I have decided to begin reviewing a new graphic novel or comic book collection once a week. This blog will now be updated every Monday.
Marvel Masterworks: The Fantastic Four Vol. 1
Storytellers: Stan Lee and Jack Kirby
Year of Publication: 2003
Page Count: 251
What I Learned About Writing/Storytelling: I’ve read about the Marvel method of writing comics versus the full script method of writing comics, the former being pioneered by Messrs. Lee and Kirby. The idea behind is that the writer gives a summary of the comic to the artist, who then draws the thing, after which the dialogue is added in as needed. I could see that this was definitely the case for this collection, where the writing and dialogue are definitely an outgrowth of the art, not the other way around. Lots of captions and big dialogue bubbles are present, trying to fit in as much plot as possible.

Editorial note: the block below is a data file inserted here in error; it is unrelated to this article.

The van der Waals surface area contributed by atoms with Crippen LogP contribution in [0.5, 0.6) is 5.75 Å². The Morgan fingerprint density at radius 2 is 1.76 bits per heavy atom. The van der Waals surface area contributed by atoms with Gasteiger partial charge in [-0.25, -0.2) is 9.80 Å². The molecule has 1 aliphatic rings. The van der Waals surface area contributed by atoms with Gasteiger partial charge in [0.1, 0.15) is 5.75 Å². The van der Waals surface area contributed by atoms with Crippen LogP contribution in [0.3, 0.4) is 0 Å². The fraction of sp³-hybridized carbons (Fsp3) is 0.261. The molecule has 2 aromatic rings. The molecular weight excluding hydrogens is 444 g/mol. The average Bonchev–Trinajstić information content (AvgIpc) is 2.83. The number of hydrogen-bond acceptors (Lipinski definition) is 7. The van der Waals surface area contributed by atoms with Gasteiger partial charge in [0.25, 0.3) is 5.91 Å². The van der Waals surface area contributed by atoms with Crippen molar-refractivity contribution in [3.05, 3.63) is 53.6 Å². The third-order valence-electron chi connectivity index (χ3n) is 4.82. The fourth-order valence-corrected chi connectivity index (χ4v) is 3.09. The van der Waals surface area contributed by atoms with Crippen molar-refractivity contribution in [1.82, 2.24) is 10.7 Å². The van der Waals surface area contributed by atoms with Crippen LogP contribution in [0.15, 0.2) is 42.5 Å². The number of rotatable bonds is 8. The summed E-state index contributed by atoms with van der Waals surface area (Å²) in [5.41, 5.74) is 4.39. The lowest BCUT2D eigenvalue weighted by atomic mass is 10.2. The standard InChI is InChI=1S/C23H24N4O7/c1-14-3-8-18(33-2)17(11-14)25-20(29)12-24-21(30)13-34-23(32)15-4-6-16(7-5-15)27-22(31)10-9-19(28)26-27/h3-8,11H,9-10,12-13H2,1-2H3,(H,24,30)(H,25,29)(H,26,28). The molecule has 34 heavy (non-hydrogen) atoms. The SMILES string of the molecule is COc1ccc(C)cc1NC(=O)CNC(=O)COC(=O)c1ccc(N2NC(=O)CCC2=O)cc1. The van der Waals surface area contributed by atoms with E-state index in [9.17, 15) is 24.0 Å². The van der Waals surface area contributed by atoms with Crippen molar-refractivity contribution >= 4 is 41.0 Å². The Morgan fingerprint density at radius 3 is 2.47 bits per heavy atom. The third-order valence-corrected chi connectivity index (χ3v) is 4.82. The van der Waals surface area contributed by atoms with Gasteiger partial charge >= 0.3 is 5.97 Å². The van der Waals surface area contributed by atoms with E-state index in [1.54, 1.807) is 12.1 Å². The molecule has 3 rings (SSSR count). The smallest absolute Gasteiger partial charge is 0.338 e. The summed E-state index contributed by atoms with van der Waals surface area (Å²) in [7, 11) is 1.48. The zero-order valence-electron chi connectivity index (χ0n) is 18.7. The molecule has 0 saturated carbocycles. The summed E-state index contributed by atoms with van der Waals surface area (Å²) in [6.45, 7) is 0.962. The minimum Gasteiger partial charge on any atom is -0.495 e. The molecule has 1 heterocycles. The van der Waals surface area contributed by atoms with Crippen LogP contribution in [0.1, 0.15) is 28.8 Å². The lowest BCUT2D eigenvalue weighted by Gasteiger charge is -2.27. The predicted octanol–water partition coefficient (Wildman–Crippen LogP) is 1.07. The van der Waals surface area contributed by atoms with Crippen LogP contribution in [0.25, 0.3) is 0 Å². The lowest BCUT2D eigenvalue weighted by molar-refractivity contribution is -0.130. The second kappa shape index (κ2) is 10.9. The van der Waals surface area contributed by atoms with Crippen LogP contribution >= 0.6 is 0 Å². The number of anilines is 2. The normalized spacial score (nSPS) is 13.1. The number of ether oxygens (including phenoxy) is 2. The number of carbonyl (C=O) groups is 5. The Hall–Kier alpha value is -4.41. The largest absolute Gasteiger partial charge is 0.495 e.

The actual stories of these early issues of The Fantastic Four were apparently very innovative for their time, such as setting most of the stories in New York City as opposed to a fictional municipality, and having the Four deal with internal strife, money problems, and a hostile media in additions to wacky supervillains. Oddly enough, The Fantastic Fourfirst few stories don’t take place in New York, but in “Central City.” I wonder if they ever ran into the Flash?
What I Learned about Art/Storytelling: As previously mentioned, the art is definitely the main driver of the plot. Kirby knew how to create amusing and interesting visuals, such as the Thing dressed up as a pirate, or the various sci-fi backdrops which populate these pages. Bill Watterson once said that the best comics have good writing and good art, but sometimes the strength of one can make up for the weakness of the other. In a collaborative project, this maxim is doubled in importance, as the writer and the artist have to work together to create the best comic book story possible. Conflicting visions are possible, but in a great team like that of Lee and Kirby, the result is pioneering creations such as these.
Notes/Reviews/Synopsis: This book collects the first nine issues of the original The Fantastic Four series from the ’60s. Although it may bore older audiences, younger readers, especially those who have never been exposed to comics, will probably get a kick out of it. It’s harmless, silly fun that will spark young imaginations and help them learn to like reading.
Image from Amazon.com